Thursday, December 29, 2005

Naturist 2006

The New Year is almost here, and the main event on the international naturist scene will be biennial world congress of the International Naturist Federation, now scheduled for September on Spain's east coast.
While I'm still not sure whether I'll be able to attend, I need to focus on shorter-term priorities. There are several possibilities here. I can do what I discussed in one of my previous postings, get on with the formation of a group for foreign naturists in Taiwan, a Taiwan International Naturist Association or TINA.
Another way to promote naturism to the Taiwanese public I thought about, is more indirect, but could eventually be more effective: publish a book which introduces naturism in an indirect way. The best way would be a picture book about Croatia, in which the story of my last holiday there in 2004 comes first, but which would also include the naturist parts, i.e. my visits to a naturist beach on the Red Island near Rovinj, and my stay at the Valalta resort for the 2004 INF World Congress. This book would be a picture travelogue first - as there are many now on the Taiwanese book market, about Spain, Turkey, Rajasthan, etc. - but would include a strong naturist component, as an introduction for readers unfamiliar with the movement. My proposal for such a book is already with a publisher here in Taiwan, but I'll have to see if anyone bites.
While I hope for a positive naturist 2006 in Asia, all I can do is wish you a happy naturist 2006 as well.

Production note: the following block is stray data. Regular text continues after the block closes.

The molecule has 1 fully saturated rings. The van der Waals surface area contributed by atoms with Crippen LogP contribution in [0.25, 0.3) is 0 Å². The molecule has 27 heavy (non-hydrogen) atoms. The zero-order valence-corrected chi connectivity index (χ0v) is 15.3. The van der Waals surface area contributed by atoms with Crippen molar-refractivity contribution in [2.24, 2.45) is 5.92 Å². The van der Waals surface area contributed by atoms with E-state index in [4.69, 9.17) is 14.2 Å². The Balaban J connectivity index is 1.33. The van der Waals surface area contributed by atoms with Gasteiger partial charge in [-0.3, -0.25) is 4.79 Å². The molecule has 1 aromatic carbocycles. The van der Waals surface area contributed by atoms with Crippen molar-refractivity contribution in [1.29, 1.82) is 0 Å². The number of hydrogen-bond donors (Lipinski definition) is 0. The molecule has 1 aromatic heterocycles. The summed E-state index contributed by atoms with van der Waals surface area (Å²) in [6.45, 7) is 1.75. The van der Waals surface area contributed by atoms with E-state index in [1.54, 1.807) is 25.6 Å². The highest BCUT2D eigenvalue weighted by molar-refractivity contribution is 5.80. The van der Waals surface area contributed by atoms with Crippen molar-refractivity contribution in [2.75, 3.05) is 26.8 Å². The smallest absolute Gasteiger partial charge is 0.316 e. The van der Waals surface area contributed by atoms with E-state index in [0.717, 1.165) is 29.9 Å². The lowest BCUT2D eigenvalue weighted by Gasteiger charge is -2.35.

Friday, December 09, 2005

Nude Yoga

No fewer than two Taiwanese television stations took on the topic of nude yoga this week. Both Formosa Television FTV and ERA News presented a report from the United States about naked yoga classes in San Francisco. It was TV, so there was footage of people, both men and women, participating fully naked in yoga classes inside a room. It was Taiwan, so the participants had most of their bodies covered in mosaics, i.e. the rectangular pieces of glazed space that blink to hide potentially offending body parts.
The average Taiwanese viewer probably thought "what weird people these Americans are, really!" but still, I think the report presented the exercise as a normal, non-ridiculous, healthy form of relaxation.
We naturists believe that any form of sports or fitness exercise can be done naked, because most of those are far more comfortable without any items of clothing sitting in the way. Think of swimming without a sticky swimsuit, volleyball or basketball without a T-shirt or floppy shorts. Most kinds of sport are outdoors and need good weather anyway, so why not go all the way and discard all those cumbersome clothes. It feels so much the better, and on top of that, afterward you won't have too much laundry to do. With indoor activities such as yoga, it's pretty much the same.
But us naturists are not extremists. The few sports which would call for clothing are those usually performed in cold environments, think ice hockey. But even so, Alpine mountains sometimes welcome nude skiers, so everything is possible for naturists. The sky's the limit, but clothes certainly are not.